Have a great weekend! 

Steven Copertino 

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Friday Briefing: Warmer times East, winter storm looms in Plains

Good morning and Happy Friday! We’re excited to introduce our daily briefing posts. Think of these as your “go-to” posts for weather information in the morning, whether you’re sipping a coffee or sitting on the train. Or both. We’ll lay out the important weather information with links and details on what’s ahead. More technical posts will follow throughout the day – but these will be the first checkpoint to see what’s going on.

So here we are! It has been a long and hard stretch of cold weather in the Northeast States. In fact, January is running well below normal in terms of temperature essentially from the Great Plains to the Northeast US Coast. That’s all about to change – big time changes in the Pacific Ocean will lead to changes in how the atmosphere is behaving across the United States. The storm track will shift west, and a ridge will build over the East. The result? Warmer temperatures for the East Coast and a pattern that will become inherently less wintry.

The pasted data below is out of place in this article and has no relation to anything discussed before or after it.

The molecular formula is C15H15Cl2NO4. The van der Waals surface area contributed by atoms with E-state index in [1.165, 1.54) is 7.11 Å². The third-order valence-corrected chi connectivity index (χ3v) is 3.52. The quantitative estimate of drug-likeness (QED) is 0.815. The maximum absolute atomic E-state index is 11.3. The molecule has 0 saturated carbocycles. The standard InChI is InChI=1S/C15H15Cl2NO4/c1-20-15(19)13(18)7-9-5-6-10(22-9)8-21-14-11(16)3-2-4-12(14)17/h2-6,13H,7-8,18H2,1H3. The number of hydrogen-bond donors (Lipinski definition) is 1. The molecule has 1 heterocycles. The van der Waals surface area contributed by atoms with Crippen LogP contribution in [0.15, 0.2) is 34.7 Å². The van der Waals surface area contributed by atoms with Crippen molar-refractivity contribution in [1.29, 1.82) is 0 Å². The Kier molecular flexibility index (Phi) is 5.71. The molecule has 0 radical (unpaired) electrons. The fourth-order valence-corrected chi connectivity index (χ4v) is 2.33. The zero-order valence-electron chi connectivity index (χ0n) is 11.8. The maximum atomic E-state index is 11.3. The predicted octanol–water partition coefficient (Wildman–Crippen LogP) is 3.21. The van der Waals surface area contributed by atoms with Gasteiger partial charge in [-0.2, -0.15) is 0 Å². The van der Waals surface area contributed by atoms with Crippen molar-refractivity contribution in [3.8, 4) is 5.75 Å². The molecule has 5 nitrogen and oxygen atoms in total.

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Snowstorm Exits, Warmer Conditions Ahead Next Week

Good Evening! 

The snowstorm that we have been discussing for the past week has finally exited the region after dropping light to moderate snow for most locations. Due to onshore flow, precipitation mainly started out as rain over portions of New Jersey and southern New York, but colder air associated with the frontal system over Pennsylvania gradually made its way south. This caused the rain to flip to snow over much of the area, with coastal sections of New Jersey and Connecticut seeing plain rain. Rain was also quite common over the majority of Long Island this afternoon, as winds from the east kept temperatures in the middle to upper 30’s. Snow totals around the New York city metro area were generally light with a trace to three inches common for most locations. Totals over the southern half of New York state were a bit higher, with 6-10″ being reported due to snow from the frontal system as well as the weak coastal low. All major NYC airports reported less than one inch of snow as of 4pm, so travel likely will not be impacted all that much tonight.

This evenings latest RTMA 2m temperature analysis, surface observations, and regional radar mosaic showing the snowstorm exiting off the coast

This evenings latest RTMA 2m temperature analysis, surface observations, and regional radar mosaic showing the snowstorm exiting off the coast